Osama bin Laden

CIA saved lives; Senate’s partisan enhanced interrogations report endangers Americans

It was infuriating watching outgoing Chairwoman Dianne Feinstein on the Senate floor Tuesday vividly describe, “the sound of bodies striking canopies at ground level as innocents jumped to the ground below from the World Trade Center,” and within seconds state, “In 1990, the United States Senate ratified the Conventions Against Torture.”

There was no mention by Senator Feinstein that CIA Directors under Presidents Bill Clinton, George W. Bush, and Barack Obama are all on the record stating enhanced interrogations worked.

During all her years on the Senate Intelligence Committee, Senator Feinstein never introduced legislation to ban enhanced interrogation techniques. Her report made no recommendations which is the main oversight function of the Intelligence Committee.

Successive DOJ investigations by the Bush and Obama administrations brought no charges related to the use of OLC-approved EITs. Does any rational person truly believe Attorney General Eric Holder would not have prosecuted CIA officers and contractors had he found evidence of torture?

We are still at war; Americans are getting their heads cut off by terrorists driven by the same ideology that drove 19 hijackers to slaughter 3,000 men, women, and children on 9/11.

As The Washington Free Beacon illustrates, the Islamic State immediately began using Senator Feinstein’s 5 1/2-year, American taxpayers funded handiwork to incite further atrocities and recruit to their bloody and vile jihad:

This tweet from Abu Bakr #Caliph (undoubtedly a reference to IS leader Abu Bakr al Baghdadi) urges outraged Muslims to curb-stomp their offenders: “From now on when someone accuses your Muslim brother of terrrorism, stick the #torture_report on the heel of your shoe and shove it in his mouth.”

The Twitter user Mus’ab al-Iraqi justified torture of Americans: “The #torture_report says that torture was necessary to prevent possible attacks, I hope for reciprocity and we say that torture was necessary to prevent American attacks.”

If you only read the opening letter in rebuttal to the Senate “study” by the current Director of Central Intelligence John Brennan, you will begin to know the CIA’s detention and interrogation program worked. And make no mistake about Mr. Brennan’s politics; he served as President Obama’s chief counterterrorism advisor from day one of this administration before being appointed as the DCI:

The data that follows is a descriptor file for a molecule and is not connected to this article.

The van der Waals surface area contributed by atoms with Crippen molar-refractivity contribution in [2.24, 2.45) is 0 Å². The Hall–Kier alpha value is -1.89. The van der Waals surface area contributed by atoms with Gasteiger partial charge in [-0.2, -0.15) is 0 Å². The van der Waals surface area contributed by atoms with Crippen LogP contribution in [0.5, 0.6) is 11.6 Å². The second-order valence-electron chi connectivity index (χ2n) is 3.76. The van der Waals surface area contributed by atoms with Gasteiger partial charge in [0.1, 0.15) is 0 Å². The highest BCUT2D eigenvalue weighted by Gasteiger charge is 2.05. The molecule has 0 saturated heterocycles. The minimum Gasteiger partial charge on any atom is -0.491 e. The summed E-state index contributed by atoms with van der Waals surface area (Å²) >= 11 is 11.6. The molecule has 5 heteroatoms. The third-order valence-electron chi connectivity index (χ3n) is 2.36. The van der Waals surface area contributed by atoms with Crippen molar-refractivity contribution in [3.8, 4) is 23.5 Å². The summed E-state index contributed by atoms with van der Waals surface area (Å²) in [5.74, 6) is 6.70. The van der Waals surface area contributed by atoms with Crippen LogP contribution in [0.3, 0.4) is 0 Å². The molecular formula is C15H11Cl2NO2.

“Notwithstanding the above areas of agreement, there are several areas of disagreement as well. In particular, the Agency disagrees with the Study’s unqualified assertions that the overall detention and interrogation program did not produce unique intelligence that led terrorist plots to be disrupted, terrorists to be captured, or lives to be saved. The Study’s claims on this score are inconsistent with the factual record, and we provide detailed comments in TAB C on where and why the Study’s assertions and representations are wrong.”

In part, DCI Brennan added: “I have carefully reviewed and concur with the Agency’s comments…”

The CIA’s TAB C rebuttal ‘Information on the Courier that Led to the UBL Operation‘ and all 20 of it’s detailed debunkings are stark evidence that Senator Feinstein’s “study” is a $40 million dollar pack of deliberate distortions.

9/11 Families for a Safe and Strong America stands with those who did what was necessary to prevent further attacks. We know that the CIA saved lives.

We are saddened by the political partisanship that divides, and fear for our homeland and those that serve it abroad in harm’s way. More bitter days may lie ahead; America can and must rise together as a Nation once again.

Post updated at 11:16 a.m. December 11, 2014. The spelling of Dianne Feinstein’s first name was corrected.

Did enhanced interrogations of high-value detainees work, lead to bin Laden, and were they ethical?

Today at the American Enterprise Institute, panelists Elisa Massimino of Human Rights First, former Attorney General Judge Michael Mukasey, former Acting General Counsel of the CIA John Rizzo, AEI fellow Marc Thiessen, and Brookings Institute fellow Benjamin Wittes discussed whether the enhanced interrogations of high-value detainees worked, lead to Osama bin Laden, and if they were ethical. One interesting point made by John Rizzo was while he served at the CIA until October 2009, the current administration asked the CIA to recommend a list of interrogation techniques above those in the Army Field Manual:

I hope to someday hear a robust debate on the ethics of not aggressively interrogating high-value detainees. One way you protect civilians during war is to deny Geneva Convention protections to unlawful combatants — a right to remain silent — to not allow them to only give their name, rank, date of birth, and serial number.

Debra Burlingame: ‘Those interrogators, CIA case officers are patriots’

Debra Burlingame was interviewed on WMAL radio this morning about her confronting Barack Obama during a meeting at Ground Zero. She explained her reasons for asking the President to express his opinion to Attorney General about dropping the investigation of CIA officers who conducted the enhanced interrogations of detainees:

Try as they might, the Obama administration can not deny the courier was first identified and determined to be a valuable person to find and follow in the hunt for Osama bin Laden during those enhanced interrogations.